Change to pacman-mirrors app

What do think?

We have a -c all and -id argument which is used to reset a custom mirrorlist. These arguments will still reset the mirrorlist to use all and every possible mirror.

We have the -f/--fasttrack argument but that argument returns mirrors which are updated on ALL branches.

Change in the default behavior

so when a user generates a mirrorlist it will use up-to-date mirrors instead of a potentially not updated mirrors. This approach will filter out poorly maintained mirrors such as belnet.be just to name an example

As is of now pacman-mirrors does not take into account if a mirror is updated for users branch. I am thinking of slight change to pacman-mirrors so when coming to the standard generation of a mirrorlist, pacman-mirrors would filter mirrors based on

  • the branch used on the system
  • the mirrors sync status

So instead of using all available mirrors which will include mirrors known to be out of sync only mirrors which has an updated syncstatus for the active branch is chosen for the mirrorlist.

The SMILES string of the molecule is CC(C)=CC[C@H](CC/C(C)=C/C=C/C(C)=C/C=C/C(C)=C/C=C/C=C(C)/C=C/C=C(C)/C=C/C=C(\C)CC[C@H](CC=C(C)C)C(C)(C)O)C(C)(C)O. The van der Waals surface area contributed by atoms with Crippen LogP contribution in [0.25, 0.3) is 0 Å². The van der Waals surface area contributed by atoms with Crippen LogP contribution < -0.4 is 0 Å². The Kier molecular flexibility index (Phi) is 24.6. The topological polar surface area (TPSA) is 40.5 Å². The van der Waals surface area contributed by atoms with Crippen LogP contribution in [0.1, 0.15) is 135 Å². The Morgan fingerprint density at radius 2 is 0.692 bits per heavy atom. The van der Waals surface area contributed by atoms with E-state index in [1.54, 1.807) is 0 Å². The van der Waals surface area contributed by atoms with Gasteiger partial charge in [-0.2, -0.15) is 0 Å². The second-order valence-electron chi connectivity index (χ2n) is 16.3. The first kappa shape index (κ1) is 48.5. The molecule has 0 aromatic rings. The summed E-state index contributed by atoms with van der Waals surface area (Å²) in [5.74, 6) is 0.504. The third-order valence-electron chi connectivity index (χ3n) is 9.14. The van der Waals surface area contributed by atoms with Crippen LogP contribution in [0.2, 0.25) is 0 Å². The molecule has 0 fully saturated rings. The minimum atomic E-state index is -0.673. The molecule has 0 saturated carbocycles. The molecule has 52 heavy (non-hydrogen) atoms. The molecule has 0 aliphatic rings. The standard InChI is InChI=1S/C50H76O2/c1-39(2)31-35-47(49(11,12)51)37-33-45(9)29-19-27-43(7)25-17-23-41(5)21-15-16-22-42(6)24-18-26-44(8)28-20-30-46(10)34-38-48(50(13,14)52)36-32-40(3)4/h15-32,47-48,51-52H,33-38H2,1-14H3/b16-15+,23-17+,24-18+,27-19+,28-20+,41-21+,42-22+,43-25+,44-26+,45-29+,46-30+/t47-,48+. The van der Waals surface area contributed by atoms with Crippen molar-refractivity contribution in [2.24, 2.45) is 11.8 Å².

Pacman-mirrors knows this due to the download of the status.json from the mirrorservice webpage.

Already done

Decided - well almost :grinning::sunglasses:

  • The --fasttrack argument will be finetuned to take into concideration the users current branch instead of all branches.

Notes in the thinking hat

  • -y/--sync becomes default.

Your Opinion

  • What is your take on the -m random - is it obsolete or what?
6 Likes

There are so many different flags and options now for pacman-mirrors, it has become very convoluted IMO, and confusing for new Manjaro users.

A detailed wiki page is required to explain the best way to use pacman-mirrors, inclusive of plenty of examples.

Personally I stopped using it and updating mirrorlist file manually when required, which is rare when using reliable mirrors.

3 Likes

I only use one mirror myself :slight_smile:

There is a lot of examples in the man page

man pacman-mirrors

I was not thinking of another flag but a change in the default behavior so when a user generates a mirrorlist it will use up-to-date mirrors instead of a potentially not updated mirrors.

This approach will filter out poorly maintained mirrors such as belnet.be just to name an example